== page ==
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What does a $1 trillion Amazon mean for the M&E industry?

As Amazon joins Apple in surpassing the market valuation, how will it impact its plans for content and technology?

Yesterday, Amazon reached a market valuation of $1 trillion for the first time. It is now the second company to achieve the heady figure after Apple reached the same height in early August. (Amazon has since dropped back, ending the trading session at roughly $995 billion.)

According to Tom Harrington, senior research analyst at Enders Analysis, the fact that Apple and Amazon have achieved such dizzy stock market heights means they are now the two organisations with the greatest potential, especially in terms of increasing their spend on content. 

“As it currently stands in terms of what Amazon’s doing, they at least outwardly consider original content to be sort of a loss leader,” Harrington told TVBEurope. “They think customers will pay to use Prime and then once they have Prime they’ll spend more money, that’s the current model that they have. 

“Content to them is not a volume game, they say they want to win awards. But it wouldn’t take much for them to change the direction of their strategy around that. They’ve never really had a hit. The acquisition of Lord of the Rings is their attempt to basically buy a hit. There’s nothing that’s transcended the platform yet,” continued Harrington.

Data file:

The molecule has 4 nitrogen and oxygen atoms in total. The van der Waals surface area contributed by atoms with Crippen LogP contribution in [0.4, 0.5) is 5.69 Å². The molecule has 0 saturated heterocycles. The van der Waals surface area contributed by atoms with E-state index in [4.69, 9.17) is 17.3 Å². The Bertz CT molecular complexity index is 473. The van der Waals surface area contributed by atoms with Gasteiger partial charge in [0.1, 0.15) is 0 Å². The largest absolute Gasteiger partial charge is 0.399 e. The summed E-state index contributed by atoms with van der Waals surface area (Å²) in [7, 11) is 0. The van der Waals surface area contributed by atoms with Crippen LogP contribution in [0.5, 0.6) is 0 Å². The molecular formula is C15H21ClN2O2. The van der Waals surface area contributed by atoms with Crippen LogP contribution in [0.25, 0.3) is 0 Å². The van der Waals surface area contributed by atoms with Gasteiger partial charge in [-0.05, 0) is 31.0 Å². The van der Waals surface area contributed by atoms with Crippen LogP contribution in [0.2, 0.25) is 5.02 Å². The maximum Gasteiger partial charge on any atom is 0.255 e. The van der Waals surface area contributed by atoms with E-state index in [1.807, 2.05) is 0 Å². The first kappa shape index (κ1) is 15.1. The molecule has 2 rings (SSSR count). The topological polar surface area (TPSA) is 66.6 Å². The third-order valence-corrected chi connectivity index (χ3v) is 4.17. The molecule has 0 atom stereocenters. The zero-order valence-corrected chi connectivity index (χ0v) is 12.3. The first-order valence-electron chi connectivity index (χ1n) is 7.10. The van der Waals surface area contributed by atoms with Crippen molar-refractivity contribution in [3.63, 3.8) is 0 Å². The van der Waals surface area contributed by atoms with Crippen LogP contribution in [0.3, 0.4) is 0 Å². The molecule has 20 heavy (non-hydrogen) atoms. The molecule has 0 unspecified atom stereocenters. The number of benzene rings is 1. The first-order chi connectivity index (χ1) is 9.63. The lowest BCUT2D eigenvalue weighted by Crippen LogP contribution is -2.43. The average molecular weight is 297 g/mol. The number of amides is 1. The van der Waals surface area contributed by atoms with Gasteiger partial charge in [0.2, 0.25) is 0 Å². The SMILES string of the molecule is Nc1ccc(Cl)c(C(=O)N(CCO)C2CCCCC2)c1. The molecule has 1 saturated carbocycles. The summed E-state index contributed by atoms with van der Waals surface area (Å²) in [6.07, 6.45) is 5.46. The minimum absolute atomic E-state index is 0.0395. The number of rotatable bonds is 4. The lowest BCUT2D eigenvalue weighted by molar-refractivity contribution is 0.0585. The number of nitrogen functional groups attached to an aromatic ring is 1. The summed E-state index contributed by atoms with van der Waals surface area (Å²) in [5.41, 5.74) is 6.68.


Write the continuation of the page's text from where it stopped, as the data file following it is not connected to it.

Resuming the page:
If Amazon and Apple have more money to spend on content, what will that mean for Public Service Broadcasters and pay-TV operators? 

“Amazon and Apple are international companies, so the money they spend is for international reach of their programmes, whereas a broadcaster such as the BBC or Channel 4 is limited by the fact that they are domestic broadcasters. They can’t compete in terms of scale,” said Harrington.

“If you’re the BBC you’re also reliant on the licence fee which might go up or may cease to exist. That means you have a fixed amount to spend on content every year. The BBC and other PSBs have the added stress that the price of content is going up so that makes it even harder. That means that some of the FAANGs are able to slice off some of the really premium stuff.”

Finally, does Harrington think Amazon or Apple could use their wealth to invest in technology and the way viewers watch TV? “Well I guess they’re already doing that,” he said. 

“Someone like Netflix has been incredibly successful because they’ve had access to other people’s content and they were able to create a library that was very desirable to a lot of people. In terms of recommendation, algorithms and putting the shows that the viewer wants to watch in front of them, Netflix is world-leading. Technology has been a big driver behind that.”